This being the time to celebrate mothers, it seems timely and important to ask: Why is maternal morality so high in this country?

According to a recent report by the Commonwealth Fund, American women have the highest risk of dying from pregnancy complications than in any other high-income country. Their report shows that we have 14 deaths per 100,000 births; the federal Centers for Disease Control puts it even higher, at 18 per 100,000 births. Compare that to Sweden’s four per 100,000 or the UK rate of nine per 100,000 and we are not so “developed” as we think.

Maternal mortality is “a death that occurs during pregnancy or within a year postpartum from a pregnancy complication, a chain of events initiated by pregnancy, or the aggravation of an unrelated condition by the physiological effects of pregnancy.” In the U.S. it has risen to the level of social crisis from a public health perspective. Our maternal mortality rates have more than doubled in the last 20 years, with African American women suffering at the alarming rate of 40 deaths per 100,000. Some experts say it’s getting deadly to give birth here.

Several factors are at play, but one big problem relates to our high C-section rate. A third of American mothers are now delivering by Cesarean section, an increase of more than 500 percent since the 1970s. That’s an astounding figure even if surgery can be necessary sometimes. What doctors, and moms who elect to have a C-section, often forget is that we’re talking about major surgery, not something as simple as a tooth extraction.

As the World Health Organization notes, C-sections are effective in saving maternal and infant lives, “but only when they are required for medically indicated reasons.” C-section rates higher than 10 percent, the organization says, are not associated with reductions in maternal and newborn deaths.

“We’ve designed the birth environment to resemble an intensive care unit. Ninety-nine percent of American women deliver in environments that resemble ICUs, surrounded by surgeons,” Dr. Neel Shah, a professor at Harvard Medical School, told The New York Times.

Midwives, who’ve been delivering babies for millennia, have known for a long time that woman-centered childbirth is basically a natural process that, with appropriate support, ends well; it is not routinely a medical emergency. Women who elect to have midwife-assisted deliveries, a practice that has grown since the 1970s thanks to women’s health advocates, know this too.

The midwifery model espouses a holistic approach to childbirth that includes affirmation and comfort as a woman experiences one of the most significant lifetime events. Midwives are highly trained professionals who call in a physician if the situation warrants, and research shows they have better outcomes than physician-directed births. In addition to skills and techniques that can avert an intervention, midwives have an abundance of patience. They understand that birth cannot be rushed, and they know that less medicalization is appropriate in normal births rather than more.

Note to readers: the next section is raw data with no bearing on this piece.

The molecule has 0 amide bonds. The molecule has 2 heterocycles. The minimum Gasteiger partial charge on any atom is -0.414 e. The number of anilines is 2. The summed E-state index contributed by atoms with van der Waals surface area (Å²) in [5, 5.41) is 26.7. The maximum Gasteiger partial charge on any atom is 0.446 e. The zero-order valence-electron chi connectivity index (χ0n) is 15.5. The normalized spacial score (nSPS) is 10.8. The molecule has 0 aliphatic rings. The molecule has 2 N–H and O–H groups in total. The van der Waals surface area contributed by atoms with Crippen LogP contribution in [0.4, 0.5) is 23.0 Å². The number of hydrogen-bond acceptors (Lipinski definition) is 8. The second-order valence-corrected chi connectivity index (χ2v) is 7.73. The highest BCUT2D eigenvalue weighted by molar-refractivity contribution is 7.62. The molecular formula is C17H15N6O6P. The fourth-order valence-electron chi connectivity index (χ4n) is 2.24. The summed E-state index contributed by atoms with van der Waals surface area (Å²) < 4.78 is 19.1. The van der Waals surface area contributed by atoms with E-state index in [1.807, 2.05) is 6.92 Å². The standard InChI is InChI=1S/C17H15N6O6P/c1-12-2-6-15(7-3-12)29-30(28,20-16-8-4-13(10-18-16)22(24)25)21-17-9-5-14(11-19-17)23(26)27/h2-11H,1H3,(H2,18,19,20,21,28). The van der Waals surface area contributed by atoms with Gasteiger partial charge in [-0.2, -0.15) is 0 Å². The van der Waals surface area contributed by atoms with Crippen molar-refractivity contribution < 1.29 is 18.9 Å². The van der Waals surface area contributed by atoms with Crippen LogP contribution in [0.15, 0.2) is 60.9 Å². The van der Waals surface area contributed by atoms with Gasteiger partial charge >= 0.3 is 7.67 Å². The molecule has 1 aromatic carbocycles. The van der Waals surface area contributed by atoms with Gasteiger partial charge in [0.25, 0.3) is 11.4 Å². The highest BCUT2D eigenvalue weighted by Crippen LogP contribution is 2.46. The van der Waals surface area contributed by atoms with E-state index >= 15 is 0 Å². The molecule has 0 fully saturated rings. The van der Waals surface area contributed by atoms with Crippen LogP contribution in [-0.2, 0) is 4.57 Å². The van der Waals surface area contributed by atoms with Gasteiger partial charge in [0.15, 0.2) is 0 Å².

In most countries, mothers deliver their babies with midwives, who provide a relaxed but watchful environment. In this country, as research by Dr. Shah noted, a surgical delivery has less to do with health issues or particular physicians than with the hospital in which a mom delivers. “Your biggest risk factor is which door you walk into,” he says. That’s particularly true in urban cities and teaching hospitals. It’s also why women are now alert to “buyer beware birthing environments.”

Birthing centers like the one at South Shore Hospital in Weymouth, Mass., are breaking new ground in woman-centered childbirth. A team of experts there committed to reducing the C-section rate have developed a model to reduce Cesarean sections in collaboration with Dr. Shah and others at physician-writer Atul Gawande’s Ariadne Labs in Boston. Recently they made national news when the team delivered twins naturally, one of whom (at least) would have been deemed a section in most other delivery suites.

In 2017 the House of Representatives introduced the Preventing Maternal Deaths Act, which directs the Department of Health and Human Services to offer a range of ways to reduce the maternal mortality rate, including Maternal Mortality Review Committees, at the state level. It also provides for public disclosure of information in state reports. Donald Trump signed the bill into law in December 2018.

In the U.S., the C-section rate continues to vary from 7-70 percent, while the CDC estimates 60 percent of maternal deaths in the U.S. are preventable. Those are shocking numbers, especially in a so-called developed country that reveres motherhood, at least rhetorically.

The lives of childbearing women in this country depend on the success — and implementation — of established and proposed legislation, especially to address structural inequities that put black, indigenous and rural families at disproportionate risk, making policy changes relating to Medicaid imperative. Several Democratic legislators have introduced such legislation.

For it to make its way through the labyrinth of public policy, people who care about moms, wives and other American women urgently need to advocate on their behalf.

What better time to start than on Mother’s Day?

Elayne Clift writes from Saxtons River, Vt. She can be reached via www.elayne-clift.com.